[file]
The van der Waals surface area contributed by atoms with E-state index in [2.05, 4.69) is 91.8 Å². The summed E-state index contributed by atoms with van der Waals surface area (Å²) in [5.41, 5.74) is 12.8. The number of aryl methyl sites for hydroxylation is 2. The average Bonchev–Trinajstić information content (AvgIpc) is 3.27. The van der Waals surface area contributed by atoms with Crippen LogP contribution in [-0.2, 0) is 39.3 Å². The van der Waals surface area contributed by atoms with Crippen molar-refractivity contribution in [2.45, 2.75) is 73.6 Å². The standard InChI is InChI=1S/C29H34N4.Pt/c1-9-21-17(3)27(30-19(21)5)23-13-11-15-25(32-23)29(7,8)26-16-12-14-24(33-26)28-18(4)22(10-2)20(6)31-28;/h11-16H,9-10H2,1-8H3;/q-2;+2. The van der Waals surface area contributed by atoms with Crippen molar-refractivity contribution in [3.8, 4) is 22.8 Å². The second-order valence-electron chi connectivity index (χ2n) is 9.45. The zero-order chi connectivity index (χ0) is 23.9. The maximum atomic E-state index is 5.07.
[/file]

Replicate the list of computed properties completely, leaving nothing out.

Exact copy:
The van der Waals surface area contributed by atoms with E-state index in [2.05, 4.69) is 91.8 Å². The summed E-state index contributed by atoms with van der Waals surface area (Å²) in [5.41, 5.74) is 12.8. The number of aryl methyl sites for hydroxylation is 2. The average Bonchev–Trinajstić information content (AvgIpc) is 3.27. The van der Waals surface area contributed by atoms with Crippen LogP contribution in [-0.2, 0) is 39.3 Å². The van der Waals surface area contributed by atoms with Crippen molar-refractivity contribution in [2.45, 2.75) is 73.6 Å². The standard InChI is InChI=1S/C29H34N4.Pt/c1-9-21-17(3)27(30-19(21)5)23-13-11-15-25(32-23)29(7,8)26-16-12-14-24(33-26)28-18(4)22(10-2)20(6)31-28;/h11-16H,9-10H2,1-8H3;/q-2;+2. The van der Waals surface area contributed by atoms with Crippen molar-refractivity contribution in [3.8, 4) is 22.8 Å². The second-order valence-electron chi connectivity index (χ2n) is 9.45. The zero-order chi connectivity index (χ0) is 23.9. The maximum atomic E-state index is 5.07.